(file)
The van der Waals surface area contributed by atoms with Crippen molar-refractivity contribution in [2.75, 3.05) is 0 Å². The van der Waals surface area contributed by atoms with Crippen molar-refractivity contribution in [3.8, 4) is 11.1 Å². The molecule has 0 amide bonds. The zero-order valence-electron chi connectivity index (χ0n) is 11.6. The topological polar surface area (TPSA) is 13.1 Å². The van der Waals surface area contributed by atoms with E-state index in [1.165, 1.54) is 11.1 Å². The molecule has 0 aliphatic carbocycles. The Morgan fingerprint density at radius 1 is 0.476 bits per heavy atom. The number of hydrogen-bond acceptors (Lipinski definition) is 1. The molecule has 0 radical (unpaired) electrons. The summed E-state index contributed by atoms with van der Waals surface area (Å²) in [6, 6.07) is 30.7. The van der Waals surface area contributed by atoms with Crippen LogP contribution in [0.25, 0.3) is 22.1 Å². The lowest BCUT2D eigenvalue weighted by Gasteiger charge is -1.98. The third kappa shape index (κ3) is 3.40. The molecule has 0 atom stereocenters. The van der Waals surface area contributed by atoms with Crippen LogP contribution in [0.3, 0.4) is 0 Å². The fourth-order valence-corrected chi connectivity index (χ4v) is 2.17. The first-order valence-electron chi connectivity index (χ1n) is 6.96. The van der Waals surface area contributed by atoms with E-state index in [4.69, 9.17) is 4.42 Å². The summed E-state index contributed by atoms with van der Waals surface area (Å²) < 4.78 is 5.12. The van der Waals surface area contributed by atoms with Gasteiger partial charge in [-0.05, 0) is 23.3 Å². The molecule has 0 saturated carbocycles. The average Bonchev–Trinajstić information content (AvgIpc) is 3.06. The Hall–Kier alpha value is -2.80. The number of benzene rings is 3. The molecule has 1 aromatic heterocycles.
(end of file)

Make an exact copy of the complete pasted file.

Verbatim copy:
The van der Waals surface area contributed by atoms with Crippen molar-refractivity contribution in [2.75, 3.05) is 0 Å². The van der Waals surface area contributed by atoms with Crippen molar-refractivity contribution in [3.8, 4) is 11.1 Å². The molecule has 0 amide bonds. The zero-order valence-electron chi connectivity index (χ0n) is 11.6. The topological polar surface area (TPSA) is 13.1 Å². The van der Waals surface area contributed by atoms with E-state index in [1.165, 1.54) is 11.1 Å². The molecule has 0 aliphatic carbocycles. The Morgan fingerprint density at radius 1 is 0.476 bits per heavy atom. The number of hydrogen-bond acceptors (Lipinski definition) is 1. The molecule has 0 radical (unpaired) electrons. The summed E-state index contributed by atoms with van der Waals surface area (Å²) in [6, 6.07) is 30.7. The van der Waals surface area contributed by atoms with Crippen LogP contribution in [0.25, 0.3) is 22.1 Å². The lowest BCUT2D eigenvalue weighted by Gasteiger charge is -1.98. The third kappa shape index (κ3) is 3.40. The molecule has 0 atom stereocenters. The van der Waals surface area contributed by atoms with Crippen LogP contribution in [0.3, 0.4) is 0 Å². The fourth-order valence-corrected chi connectivity index (χ4v) is 2.17. The first-order valence-electron chi connectivity index (χ1n) is 6.96. The van der Waals surface area contributed by atoms with E-state index in [4.69, 9.17) is 4.42 Å². The summed E-state index contributed by atoms with van der Waals surface area (Å²) < 4.78 is 5.12. The van der Waals surface area contributed by atoms with Gasteiger partial charge in [-0.05, 0) is 23.3 Å². The molecule has 0 saturated carbocycles. The average Bonchev–Trinajstić information content (AvgIpc) is 3.06. The Hall–Kier alpha value is -2.80. The number of benzene rings is 3. The molecule has 1 aromatic heterocycles.